‘No salary cash at Saab’: Muller

Saab Automobile's CEO Victor Muller has changed his tune since yesterday's announcement. There is no money to pay employee salaries at Saab.

'No salary cash at Saab': Muller

Yesterday, Muller stated repeatedly that Saab has the cash needed for employees’ wages, but that the money couldn’t be paid, because of the company’s debts to suppliers.

Muller told news agency TT that the cash was in a bank account, but wouldn’t say where.

“I’m not going to tell you. It’s not important. We could’ve paid the wages, and we can,” said Muller to TT.

His comment provoked a strong reaction, not least from the Swedish Enforcement Authority (Kronofogdemyndigheten). The authority stated that Muller may be suspected of breaking the disclosure requirements.

Muller chose to clarify his statement on Friday evening, by posting on the Saab blog Inside Saab.

“These statements have unfortunately led to the interpretation that the funds would be available within Saab Automobile AB. However, Victor Muller reiterates that the funds to which he referred to are not and have never been within Saab


Muller goes on to stress that Saab complies with Swedish law “in every aspect”, and that the company will cooperate fully with the Enforcement Agency.

“Victor Muller regrets that his statements have been misinterpreted,” concluded the statement.

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Former Swedish Saab bosses appear in court

Swedish car maker Saab's former CEO Jan Åke Jonsson and the firm's former head lawyer Kristina Geers have appeared in court in Vänersborg in west Sweden, accused of falsifying financial documents shortly before the company went bankrupt in 2011.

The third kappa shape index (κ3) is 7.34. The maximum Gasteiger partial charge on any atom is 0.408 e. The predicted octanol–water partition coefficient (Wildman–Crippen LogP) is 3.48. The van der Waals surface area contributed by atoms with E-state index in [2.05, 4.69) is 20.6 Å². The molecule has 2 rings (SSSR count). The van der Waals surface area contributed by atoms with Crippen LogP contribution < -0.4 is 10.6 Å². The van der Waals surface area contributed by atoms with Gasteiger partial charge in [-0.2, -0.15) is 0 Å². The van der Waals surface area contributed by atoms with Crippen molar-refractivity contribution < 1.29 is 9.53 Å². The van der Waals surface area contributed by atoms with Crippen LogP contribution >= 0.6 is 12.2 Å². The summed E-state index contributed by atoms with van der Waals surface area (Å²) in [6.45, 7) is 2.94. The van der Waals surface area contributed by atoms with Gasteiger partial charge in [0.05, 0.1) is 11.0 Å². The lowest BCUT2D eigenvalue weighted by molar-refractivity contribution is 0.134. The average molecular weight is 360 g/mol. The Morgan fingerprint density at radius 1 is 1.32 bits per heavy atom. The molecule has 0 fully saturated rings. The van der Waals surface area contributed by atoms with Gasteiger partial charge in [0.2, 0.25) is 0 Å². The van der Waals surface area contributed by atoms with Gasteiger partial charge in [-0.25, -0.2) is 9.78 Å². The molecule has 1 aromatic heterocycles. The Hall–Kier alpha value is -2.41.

Former Swedish Saab bosses appear in court
Saab's former CEO Jan Åke Jonsson. Photo: Karin Olander/TT
The pair are accused of falsifying the paperwork at the height of the Swedish company's financial difficulties at the start of the decade.
A third person – who has not been named in the Swedish media – is accused of assisting them by issuing false invoices adding up to a total of 30 million kronor ($3.55m).
According to court documents, the charges relate to the firm's business in Ukraine and the paperwork in question was signed just before former CEO Jan Åke Jonsson resigned.
Both Jonsson and Saab's former head lawyer Kristina Geers have admitted signing the papers but denied knowledge of the Ukranian firm implicated in the case.
All three suspects deny all the charges against them.

Saab's former head lawyer Kristina Geers. Photo:  Björn Larsson Rosvall/TT
Saab filed for bankruptcy at the end of 2011, after teetering on the edge of collapse for nearly two years.
Chief prosecutor Olof Sahlgren told the court in Vänersborg on Wednesday that the alleged crimes took place in March 2011, when Saab was briefly owned by the Dutch company Spyker Cars.
It was eventually bought by National Electric Vehicle Sweden (Nevs), a Chinese-owned company after hundreds of staff lost their jobs.
The car maker, which is based in west Sweden, has struggled to resolve serious financial difficulties by attracting new investors since the takeover.
In October 2014 it announced it had axed 155 workers, close to a third of its workforce.
Since 2000, Saab automobile has had no connection with the defence and aeronautics firm with the same name. It only produces one model today, the electric 9-3 Aero Sedan, mainly targeting the Chinese market.